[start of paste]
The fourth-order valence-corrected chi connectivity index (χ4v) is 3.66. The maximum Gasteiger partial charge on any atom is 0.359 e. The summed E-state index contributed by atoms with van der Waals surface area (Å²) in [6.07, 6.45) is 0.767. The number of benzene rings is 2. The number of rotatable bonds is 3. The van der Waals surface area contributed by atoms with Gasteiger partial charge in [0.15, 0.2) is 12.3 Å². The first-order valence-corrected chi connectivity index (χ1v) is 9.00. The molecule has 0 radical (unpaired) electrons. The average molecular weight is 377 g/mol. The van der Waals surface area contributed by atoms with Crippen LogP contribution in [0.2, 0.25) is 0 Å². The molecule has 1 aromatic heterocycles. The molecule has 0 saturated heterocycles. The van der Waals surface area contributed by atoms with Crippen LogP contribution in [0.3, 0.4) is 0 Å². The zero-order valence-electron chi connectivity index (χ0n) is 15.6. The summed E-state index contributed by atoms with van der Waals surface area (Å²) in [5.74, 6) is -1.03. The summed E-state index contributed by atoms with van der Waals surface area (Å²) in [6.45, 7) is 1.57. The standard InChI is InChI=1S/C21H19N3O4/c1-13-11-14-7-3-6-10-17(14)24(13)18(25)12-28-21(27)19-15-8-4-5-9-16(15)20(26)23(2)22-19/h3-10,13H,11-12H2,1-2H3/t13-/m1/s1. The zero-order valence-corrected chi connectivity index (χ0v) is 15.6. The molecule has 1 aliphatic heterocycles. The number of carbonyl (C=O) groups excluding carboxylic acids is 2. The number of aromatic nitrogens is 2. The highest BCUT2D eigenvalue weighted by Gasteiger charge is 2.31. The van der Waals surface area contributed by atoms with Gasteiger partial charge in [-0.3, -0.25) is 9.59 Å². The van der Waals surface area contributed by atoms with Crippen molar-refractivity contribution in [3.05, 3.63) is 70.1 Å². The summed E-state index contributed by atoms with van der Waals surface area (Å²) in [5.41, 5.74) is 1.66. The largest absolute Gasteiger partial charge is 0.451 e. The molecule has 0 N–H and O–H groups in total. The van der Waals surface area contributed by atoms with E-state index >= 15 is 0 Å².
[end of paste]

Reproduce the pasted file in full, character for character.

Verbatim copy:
The fourth-order valence-corrected chi connectivity index (χ4v) is 3.66. The maximum Gasteiger partial charge on any atom is 0.359 e. The summed E-state index contributed by atoms with van der Waals surface area (Å²) in [6.07, 6.45) is 0.767. The number of benzene rings is 2. The number of rotatable bonds is 3. The van der Waals surface area contributed by atoms with Gasteiger partial charge in [0.15, 0.2) is 12.3 Å². The first-order valence-corrected chi connectivity index (χ1v) is 9.00. The molecule has 0 radical (unpaired) electrons. The average molecular weight is 377 g/mol. The van der Waals surface area contributed by atoms with Crippen LogP contribution in [0.2, 0.25) is 0 Å². The molecule has 1 aromatic heterocycles. The molecule has 0 saturated heterocycles. The van der Waals surface area contributed by atoms with Crippen LogP contribution in [0.3, 0.4) is 0 Å². The zero-order valence-electron chi connectivity index (χ0n) is 15.6. The summed E-state index contributed by atoms with van der Waals surface area (Å²) in [5.74, 6) is -1.03. The summed E-state index contributed by atoms with van der Waals surface area (Å²) in [6.45, 7) is 1.57. The standard InChI is InChI=1S/C21H19N3O4/c1-13-11-14-7-3-6-10-17(14)24(13)18(25)12-28-21(27)19-15-8-4-5-9-16(15)20(26)23(2)22-19/h3-10,13H,11-12H2,1-2H3/t13-/m1/s1. The zero-order valence-corrected chi connectivity index (χ0v) is 15.6. The molecule has 1 aliphatic heterocycles. The number of carbonyl (C=O) groups excluding carboxylic acids is 2. The number of aromatic nitrogens is 2. The highest BCUT2D eigenvalue weighted by Gasteiger charge is 2.31. The van der Waals surface area contributed by atoms with Gasteiger partial charge in [-0.3, -0.25) is 9.59 Å². The van der Waals surface area contributed by atoms with Crippen molar-refractivity contribution in [3.05, 3.63) is 70.1 Å². The summed E-state index contributed by atoms with van der Waals surface area (Å²) in [5.41, 5.74) is 1.66. The largest absolute Gasteiger partial charge is 0.451 e. The molecule has 0 N–H and O–H groups in total. The van der Waals surface area contributed by atoms with E-state index >= 15 is 0 Å².